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PLEASE NOTE: This article was published on the date listed below and may now contain information that has since been updated or changed. We have retained this article as it may still contain helpful comments. However, we advise you to make an appointment to see us for the most up to date information on this topic.

December 2006

Owning Assets Together

Be clear as to the form of ownership or you may be disadvantaged later

People may own assets (such as a house, a car or a bank account) together. However, the nature of the ownership can be of great significance if the relationship between them hits a stormy patch or one of them dies. 
There are essentially two forms of ownership available:

(a) joint tenancy; and
(b) tenancy in common (in equal shares or specified shares as the case may be).

If you elect a joint tenancy then you own the asset together (not in shares). If one dies then, by survivorship, his/her share accrues to the other/s (irrespective of what may be in the deceased’s Will). Further, if there is dissension in the relationship, the strong assumption is that the asset must be divided between the co-owners equally.

If you elect a tenancy in common then you own the asset in proportionate shares (if the proportions are not specified then it will be in equal shares). If one dies then his/her share will be dealt with in accordance with the deceased’s Will. Further, if there is dissension in the relationship, the strong assumption is that the asset must be divided between the co-owners in their proportionate shares.

A recent High Court decision highlighted the difficulties that can arise:

  • A de-facto couple purchased a property as a joint tenancy;
  • Their relationship subsequently ended;
  • Proceedings were brought by the wife for the sale of the property with her claiming a one-half share;
  • The husband claimed a two-third share for himself;
  • He alleged that the wife was holding a proportion of the half interest “on trust” for him as:

1) Their respective contributions to the property justified an unequal sharing; and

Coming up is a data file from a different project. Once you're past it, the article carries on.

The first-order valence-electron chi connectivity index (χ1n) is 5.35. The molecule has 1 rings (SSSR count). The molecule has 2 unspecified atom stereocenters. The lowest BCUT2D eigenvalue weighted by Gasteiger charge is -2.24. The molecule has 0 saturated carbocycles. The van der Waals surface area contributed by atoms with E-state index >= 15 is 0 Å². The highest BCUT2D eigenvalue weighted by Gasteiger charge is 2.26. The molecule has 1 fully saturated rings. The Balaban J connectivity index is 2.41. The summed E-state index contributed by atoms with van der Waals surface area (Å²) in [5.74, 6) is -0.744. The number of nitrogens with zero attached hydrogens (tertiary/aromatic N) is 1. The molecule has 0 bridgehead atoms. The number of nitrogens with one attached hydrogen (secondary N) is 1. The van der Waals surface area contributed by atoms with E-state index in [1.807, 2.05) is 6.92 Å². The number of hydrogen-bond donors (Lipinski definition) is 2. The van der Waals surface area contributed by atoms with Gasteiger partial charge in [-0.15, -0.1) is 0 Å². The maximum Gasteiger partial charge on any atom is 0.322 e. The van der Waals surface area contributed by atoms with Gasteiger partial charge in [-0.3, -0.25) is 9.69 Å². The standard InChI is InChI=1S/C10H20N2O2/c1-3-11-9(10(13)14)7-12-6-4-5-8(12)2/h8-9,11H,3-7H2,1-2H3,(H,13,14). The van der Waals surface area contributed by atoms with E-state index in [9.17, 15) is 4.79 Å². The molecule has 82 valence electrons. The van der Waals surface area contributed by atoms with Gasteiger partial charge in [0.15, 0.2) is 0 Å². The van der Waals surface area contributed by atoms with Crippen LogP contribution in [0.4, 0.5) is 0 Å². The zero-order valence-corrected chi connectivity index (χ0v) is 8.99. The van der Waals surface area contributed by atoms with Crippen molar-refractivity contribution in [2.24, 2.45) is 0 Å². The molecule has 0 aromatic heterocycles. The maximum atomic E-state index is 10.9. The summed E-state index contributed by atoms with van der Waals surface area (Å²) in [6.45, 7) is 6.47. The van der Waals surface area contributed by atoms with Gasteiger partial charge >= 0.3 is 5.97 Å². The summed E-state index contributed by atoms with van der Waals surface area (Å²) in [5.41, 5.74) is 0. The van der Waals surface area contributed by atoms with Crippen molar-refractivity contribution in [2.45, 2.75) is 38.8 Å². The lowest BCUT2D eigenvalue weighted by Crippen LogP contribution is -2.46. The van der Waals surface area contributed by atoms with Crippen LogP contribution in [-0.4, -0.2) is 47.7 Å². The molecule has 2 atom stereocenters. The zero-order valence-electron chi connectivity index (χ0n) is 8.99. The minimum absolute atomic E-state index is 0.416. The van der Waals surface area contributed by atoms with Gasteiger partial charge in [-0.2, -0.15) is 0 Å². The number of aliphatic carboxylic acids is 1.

2) The wife had an expectation of receiving less than 50% based on her position taken during negotiations at the end of the relationship.

The Court found:

1) To rebut the legal presumption that the parties joint ownership evidences their intention to equally share the proceeds, the husband had to prove that through his contributions, he reasonably expected to share in the wife’s half share and that a similar reasonable expectation existed or could be implied on the wife;

2) There was insufficient evidence to rebut the presumption and the Court was satisfied that the parties joint legal ownership evidenced their intention to share equally.

Comments.

If the parties had owned the property as tenancy in common as to a two-thirds share for the husband and a one-third share for the wife, or there had been clear evidence during the relationship of an expectation by both the husband and the wife of an unequal division then the husband may have succeeded.

All manner of people can own property together (such as business partners, family members and friends). It is not solely restricted to married and de-facto couples. The above case occurred because the couple ceased living together before the Property (Relationships) Act came into force. Now, those circumstances would be dealt with under the terms of that Act, where the only way to effectively ensure an unequal division of proceeds would be for the parties to execute a Contracting Out Agreement. 
On every occasion when we act for more than one person on the purchase of real estate, we need to ascertain the form of ownership and whether a Contracting Out Agreement (for married and de-facto couples) or a Property Sharing Agreement (for all other purchasers) is required.

Be absolutely clear as to the intended form of ownership before the asset is purchased otherwise you may be significantly disadvantaged later on.